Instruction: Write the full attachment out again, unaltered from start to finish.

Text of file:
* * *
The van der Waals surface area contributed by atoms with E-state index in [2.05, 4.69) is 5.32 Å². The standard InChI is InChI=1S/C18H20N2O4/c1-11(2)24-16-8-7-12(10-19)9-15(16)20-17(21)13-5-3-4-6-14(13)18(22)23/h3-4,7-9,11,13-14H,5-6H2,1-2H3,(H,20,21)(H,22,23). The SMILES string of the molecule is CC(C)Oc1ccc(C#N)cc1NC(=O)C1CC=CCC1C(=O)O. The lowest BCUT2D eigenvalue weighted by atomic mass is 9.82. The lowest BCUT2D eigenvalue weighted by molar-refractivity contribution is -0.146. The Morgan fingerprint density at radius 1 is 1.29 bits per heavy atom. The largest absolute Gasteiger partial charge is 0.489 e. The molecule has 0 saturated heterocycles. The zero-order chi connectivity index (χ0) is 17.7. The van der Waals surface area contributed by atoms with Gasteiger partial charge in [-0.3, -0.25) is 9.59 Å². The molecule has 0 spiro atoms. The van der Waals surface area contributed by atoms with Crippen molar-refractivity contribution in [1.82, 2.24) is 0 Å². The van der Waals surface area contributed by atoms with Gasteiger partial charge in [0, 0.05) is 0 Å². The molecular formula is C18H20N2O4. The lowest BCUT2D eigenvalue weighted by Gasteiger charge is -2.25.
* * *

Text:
The van der Waals surface area contributed by atoms with E-state index in [2.05, 4.69) is 5.32 Å². The standard InChI is InChI=1S/C18H20N2O4/c1-11(2)24-16-8-7-12(10-19)9-15(16)20-17(21)13-5-3-4-6-14(13)18(22)23/h3-4,7-9,11,13-14H,5-6H2,1-2H3,(H,20,21)(H,22,23). The SMILES string of the molecule is CC(C)Oc1ccc(C#N)cc1NC(=O)C1CC=CCC1C(=O)O. The lowest BCUT2D eigenvalue weighted by atomic mass is 9.82. The lowest BCUT2D eigenvalue weighted by molar-refractivity contribution is -0.146. The Morgan fingerprint density at radius 1 is 1.29 bits per heavy atom. The largest absolute Gasteiger partial charge is 0.489 e. The molecule has 0 saturated heterocycles. The zero-order chi connectivity index (χ0) is 17.7. The van der Waals surface area contributed by atoms with Gasteiger partial charge in [-0.3, -0.25) is 9.59 Å². The molecule has 0 spiro atoms. The van der Waals surface area contributed by atoms with Crippen molar-refractivity contribution in [1.82, 2.24) is 0 Å². The van der Waals surface area contributed by atoms with Gasteiger partial charge in [0, 0.05) is 0 Å². The molecular formula is C18H20N2O4. The lowest BCUT2D eigenvalue weighted by Gasteiger charge is -2.25.